It got no coverage in the world press at all, but the murderer of Dutch filmmaker Theo van Gogh appeared in court in Amsterdam on Wednesday. A Dutch blogsite, DutchReport carried a report of the proceedings (I should acknowledge that I found this through California blogger Roger L Simon's excellent website). It's not the clearest report I've ever seen, and I'm not at all familiar with Dutch trial procedure, but I assume from references in the body of the copy that this was a kind of preliminary appearance, and that the prosecutor has asked for a three-month delay while the investigation is completed. There is some interesting information contained in the report, however, including what seems to be an outline of the defence case. If that outline can be believed, the killer is going to argue that Osama bin Laden declared war and that he, in some kind of uniform, apparently, was acting as a soldier when he killed van Gogh. That really will be a fascinating argument.

27 January 2005

Israel's Prime Minister has delivered a particularly hard-hitting speech to the Knesset about the annihilation of the Jews during World War II. The Allies knew, he said, that Jews were being murdered, and did nothing about it.

In his speech, he mentioned the Bermuda Conference, which was held here on April 19, 1943. Representatives of Britain and the United States gathered to discuss saving the Jews of Europe. In fact, Sharon told Israeli lawmakers on Wednesday "the participants did everything in their power to avoid dealing with the problem. All the suggestions for rescue operations, which the Jewish organizations presented, were rejected. They simply did not want to deal with it."

In fact, if you go back and look at the reporting on that event that was published in Bermuda's newspapers, you'll find that the word "Jew" was never mentioned. It was, as far as we were concerned, a conference on "refugees".

It's a heck of a lead paragraph: "Oh, bless you, Abu Musab Zarqawi - you lousy, misbegotten son of a skunk-oil bootlegger." But columnist William Murchison makes a good point in this Washington Times piece. As Iraq prepares for its first democratic election, he says, Abu defined precisely the monumental stakes, saying in al Qaeda's name: 'We have declared a fierce war on this evil principle of democracy and those who follow this wrong ideology.'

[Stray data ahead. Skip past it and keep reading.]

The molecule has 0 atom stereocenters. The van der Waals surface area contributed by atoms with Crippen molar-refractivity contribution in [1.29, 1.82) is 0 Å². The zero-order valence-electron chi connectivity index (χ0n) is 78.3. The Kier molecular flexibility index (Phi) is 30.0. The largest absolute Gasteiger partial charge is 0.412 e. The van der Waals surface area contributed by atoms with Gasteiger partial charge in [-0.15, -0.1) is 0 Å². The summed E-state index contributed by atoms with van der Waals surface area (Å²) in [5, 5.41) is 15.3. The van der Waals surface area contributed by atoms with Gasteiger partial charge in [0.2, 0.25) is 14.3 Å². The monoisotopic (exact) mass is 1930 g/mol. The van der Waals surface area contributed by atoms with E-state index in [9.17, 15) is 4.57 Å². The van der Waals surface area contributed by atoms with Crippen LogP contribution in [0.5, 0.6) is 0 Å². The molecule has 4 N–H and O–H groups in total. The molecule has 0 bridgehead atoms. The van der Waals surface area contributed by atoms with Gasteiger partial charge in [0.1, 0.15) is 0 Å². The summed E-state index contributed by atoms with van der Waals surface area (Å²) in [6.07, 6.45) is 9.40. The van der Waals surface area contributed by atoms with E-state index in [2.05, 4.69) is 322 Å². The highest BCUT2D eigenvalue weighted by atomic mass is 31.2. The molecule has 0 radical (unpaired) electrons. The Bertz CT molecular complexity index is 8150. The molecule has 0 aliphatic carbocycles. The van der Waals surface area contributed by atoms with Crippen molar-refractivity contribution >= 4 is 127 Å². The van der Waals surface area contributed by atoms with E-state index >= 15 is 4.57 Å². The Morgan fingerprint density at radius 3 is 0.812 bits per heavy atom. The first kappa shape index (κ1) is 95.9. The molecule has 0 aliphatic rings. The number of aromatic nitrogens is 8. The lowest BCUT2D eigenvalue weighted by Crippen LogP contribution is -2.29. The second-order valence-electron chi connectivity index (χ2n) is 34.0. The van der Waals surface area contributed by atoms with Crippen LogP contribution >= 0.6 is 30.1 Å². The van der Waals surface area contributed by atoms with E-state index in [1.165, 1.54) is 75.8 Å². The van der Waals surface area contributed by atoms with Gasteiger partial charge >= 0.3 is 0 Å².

Suddenly, "the stakes are clear: on the one side, Iraq's long-oppressed people; on the other, the cutthroats and nut cases trying to bomb Iraq back to the Stone Age."

This has to be the most chilling piece of information I've read in a news story since AIDS was discovered. The Washington Post reports that "During their 225-mile-high excursion, the spacewalkers also inspected the station's vents and found a large patch of dark, oily residue and a white, honeycombed substance. It was not immediately known what the substances were."

Max Boot isn't mincing words in his most recent LA Times column. Seymour Hersch, the New Yorker's muck-raking critic of the American effort in Iraq "is the journalistic equivalent of Oliver Stone: a hard-left zealot who subscribes to the old counterculture conceit that a deep, dark conspiracy is running the U.S. government. In the 1960s the boogeyman was the 'military- industrial complex.' Now it's the 'neoconservatives.' 'They overran the bureaucracy, they overran the Congress, they overran the press, and they overran the military!' Hersh ranted at UC Berkeley on October 8, 2004.

Boot writes that "Hersh doesn't make any bones about his bias. 'Bush scares the hell out of me,' he said. He told a group in Washington, 'I'm a better American than 99% of the guys in the White House,' who are 'nuts' and 'ideologues.' In another speech he called Atty. Gen. John Ashcroft 'demented.' Hersh has also compared what happened at Abu Ghraib with Nazi Germany. (Were American MPs gassing inmates?) He has claimed that since 2001 a 'secret unit' of the U.S. government 'has been disappearing people just like the Brazilians and Argentinians did.' And in his lectures he has spread the legend of how a U.S. Army platoon was supposedly ordered to execute 30 Iraqis guarding a granary."

Here's someone else who isn't mincing words this morning. George Will weighs in on the Larry Summers gender differences discussion...and makes very good sense. In his Washington Post column, he writes: "Forgive Larry Summers. He did not know where he was.

"Addressing a conference on the supposedly insufficient numbers of women in tenured positions in university science departments, he suggested that perhaps part of the explanation might be innate - genetically based - gender differences in cognition. He thought he was speaking in a place that encourages uncircumscribed intellectual explorations. He was not. He was on a university campus.

"He was at Harvard, where he is president. Since then he has become a serial apologizer and accomplished groveler. Soon he may be in a Khmer Rouge-style reeducation camp somewhere in New England, relearning this: In today's academy, no social solecism is as unforgivable as the expression of a hypothesis that offends someone's 'progressive' sensibilities."